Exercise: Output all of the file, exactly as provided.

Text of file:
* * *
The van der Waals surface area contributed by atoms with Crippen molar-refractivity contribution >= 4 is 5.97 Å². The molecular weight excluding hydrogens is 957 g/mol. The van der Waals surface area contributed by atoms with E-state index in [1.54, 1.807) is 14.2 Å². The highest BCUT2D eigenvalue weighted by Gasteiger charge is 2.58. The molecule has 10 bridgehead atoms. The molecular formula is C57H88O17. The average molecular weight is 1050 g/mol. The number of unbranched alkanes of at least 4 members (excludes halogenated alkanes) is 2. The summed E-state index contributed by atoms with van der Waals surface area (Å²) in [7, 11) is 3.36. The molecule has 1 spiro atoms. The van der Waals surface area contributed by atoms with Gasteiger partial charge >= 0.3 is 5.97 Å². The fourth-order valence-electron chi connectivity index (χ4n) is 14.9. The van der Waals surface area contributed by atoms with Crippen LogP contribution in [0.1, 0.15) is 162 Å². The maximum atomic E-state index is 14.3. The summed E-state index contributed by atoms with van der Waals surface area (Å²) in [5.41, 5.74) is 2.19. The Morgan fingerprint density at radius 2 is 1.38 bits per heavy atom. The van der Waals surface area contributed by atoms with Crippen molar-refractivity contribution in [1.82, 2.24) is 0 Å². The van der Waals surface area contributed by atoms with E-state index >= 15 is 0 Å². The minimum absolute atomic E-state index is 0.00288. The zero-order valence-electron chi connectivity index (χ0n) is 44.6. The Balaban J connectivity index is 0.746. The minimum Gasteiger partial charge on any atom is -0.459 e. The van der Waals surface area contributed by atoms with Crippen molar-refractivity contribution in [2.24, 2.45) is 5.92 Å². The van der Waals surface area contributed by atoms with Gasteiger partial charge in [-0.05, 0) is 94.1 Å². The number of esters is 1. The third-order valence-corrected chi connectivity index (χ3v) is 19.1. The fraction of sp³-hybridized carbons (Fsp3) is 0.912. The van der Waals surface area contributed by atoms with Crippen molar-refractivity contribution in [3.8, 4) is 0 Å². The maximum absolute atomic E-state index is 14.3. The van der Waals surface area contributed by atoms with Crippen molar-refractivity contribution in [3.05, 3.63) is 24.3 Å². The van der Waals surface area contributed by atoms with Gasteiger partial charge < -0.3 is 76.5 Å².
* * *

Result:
The van der Waals surface area contributed by atoms with Crippen molar-refractivity contribution >= 4 is 5.97 Å². The molecular weight excluding hydrogens is 957 g/mol. The van der Waals surface area contributed by atoms with E-state index in [1.54, 1.807) is 14.2 Å². The highest BCUT2D eigenvalue weighted by Gasteiger charge is 2.58. The molecule has 10 bridgehead atoms. The molecular formula is C57H88O17. The average molecular weight is 1050 g/mol. The number of unbranched alkanes of at least 4 members (excludes halogenated alkanes) is 2. The summed E-state index contributed by atoms with van der Waals surface area (Å²) in [7, 11) is 3.36. The molecule has 1 spiro atoms. The van der Waals surface area contributed by atoms with Gasteiger partial charge >= 0.3 is 5.97 Å². The fourth-order valence-electron chi connectivity index (χ4n) is 14.9. The van der Waals surface area contributed by atoms with Crippen LogP contribution in [0.1, 0.15) is 162 Å². The maximum atomic E-state index is 14.3. The summed E-state index contributed by atoms with van der Waals surface area (Å²) in [5.41, 5.74) is 2.19. The Morgan fingerprint density at radius 2 is 1.38 bits per heavy atom. The van der Waals surface area contributed by atoms with Crippen molar-refractivity contribution in [1.82, 2.24) is 0 Å². The van der Waals surface area contributed by atoms with E-state index >= 15 is 0 Å². The minimum absolute atomic E-state index is 0.00288. The zero-order valence-electron chi connectivity index (χ0n) is 44.6. The Balaban J connectivity index is 0.746. The minimum Gasteiger partial charge on any atom is -0.459 e. The van der Waals surface area contributed by atoms with Crippen molar-refractivity contribution in [2.24, 2.45) is 5.92 Å². The van der Waals surface area contributed by atoms with Gasteiger partial charge in [-0.05, 0) is 94.1 Å². The number of esters is 1. The third-order valence-corrected chi connectivity index (χ3v) is 19.1. The fraction of sp³-hybridized carbons (Fsp3) is 0.912. The van der Waals surface area contributed by atoms with Crippen molar-refractivity contribution in [3.8, 4) is 0 Å². The maximum absolute atomic E-state index is 14.3. The van der Waals surface area contributed by atoms with Crippen molar-refractivity contribution in [3.05, 3.63) is 24.3 Å². The van der Waals surface area contributed by atoms with Gasteiger partial charge < -0.3 is 76.5 Å².